We have identified that the osteoclastogenic signaling of IL-8 is regulated by HA, but it should be noted that the presence of bone mineral may more broadly affect bone metastasis. For example, HA could alter tumor cell secretion of osteopontin and osteocalcin, two factors that regulate bone cell signaling and have a strong affinity for HA [34], [48][51]. Considering the complexity of the bone microenvironment, it will also be important to take into account the contributions of other bone cells such as osteoblasts and osteocytes. These cells release factors that enable tumor cells to promote osteoclastogenesis [2], [6] and this capability may be altered by HA. Specifically, osteoblasts secrete TGFβ1 in a manner that depends on the specific bone characteristics [52], and that may promote bone resorption via increasing IL-11 secretion [11][13], [31], [53], [54]. Our findings now additionally suggest that cancer cell response to TGFβ1 is regulated by material interactions with HA. Future studies, integrating HA with 3-D co-culture of multiple bone cell types will help to further reveal the underlying signaling.

Bisphosphonates inhibit osteoclast activation by binding to mineralized surfaces [2], [36], and in our culture system, tumor cell response to ibandronate was increased in the presence of HA. These results agree with previous in vivo studies in which ibandronate treatment decreased MDA-MB231 tumor burden at the bony site, but not in the mammary fat pad [55]. Our observation that ibandronate halts tumor cell proliferation even after removal of the drug from the culture medium could further explain why breast cancer patients treated with bisphosphonates have increased disease-free survival and a significantly reduced risk of disease progression [56]. We saw no effect of ibandronate on the breast cancer cells in 2-D or in pre-cultured 3-D models with existing tissue formation, supporting our contention that drug efficacy is due to the effects of HA binding. Collectively, our data suggest that bisphosphonates bind to and integrate with mineralized surfaces to deter disease progression and cellular growth at the bony site.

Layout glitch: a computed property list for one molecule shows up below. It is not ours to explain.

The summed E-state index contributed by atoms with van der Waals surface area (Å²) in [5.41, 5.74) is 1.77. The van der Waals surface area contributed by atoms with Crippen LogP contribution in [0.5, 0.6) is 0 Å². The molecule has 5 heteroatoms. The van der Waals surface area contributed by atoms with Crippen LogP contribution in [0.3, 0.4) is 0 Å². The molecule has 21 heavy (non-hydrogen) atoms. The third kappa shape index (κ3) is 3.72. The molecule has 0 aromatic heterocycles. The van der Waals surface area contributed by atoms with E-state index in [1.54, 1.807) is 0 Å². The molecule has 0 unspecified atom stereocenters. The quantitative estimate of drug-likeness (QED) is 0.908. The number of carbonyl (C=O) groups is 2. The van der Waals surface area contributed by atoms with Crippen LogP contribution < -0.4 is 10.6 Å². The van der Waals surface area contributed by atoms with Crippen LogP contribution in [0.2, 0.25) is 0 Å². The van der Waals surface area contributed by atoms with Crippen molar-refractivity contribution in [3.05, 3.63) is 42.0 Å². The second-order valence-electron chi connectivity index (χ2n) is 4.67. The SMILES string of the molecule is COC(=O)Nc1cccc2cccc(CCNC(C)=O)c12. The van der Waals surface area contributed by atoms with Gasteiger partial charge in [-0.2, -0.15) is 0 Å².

In conclusion, HA induces secondary tumor growth and IL-8 secretion by breast cancer cells, providing a molecular mechanism by which the mineral matrix of the bone microenvironment regulates the pathological bone remodeling associated with breast cancer bone metastasis. Directly targeting HA as an integral component of the bone mineral matrix may not represent a viable option for therapy. However, HA functions may be explored for improved treatments with bisphosphonates. Tissue-engineered tumor models will enable studies that will lead to an improved understanding of the molecular mechanisms by which HA regulates bone metastasis and current treatment strategies. This information will be critical to the identification of novel and specific therapeutic targets that will permit the improved therapy of patients with advanced breast cancer.

Materials and Methods

Cell Culture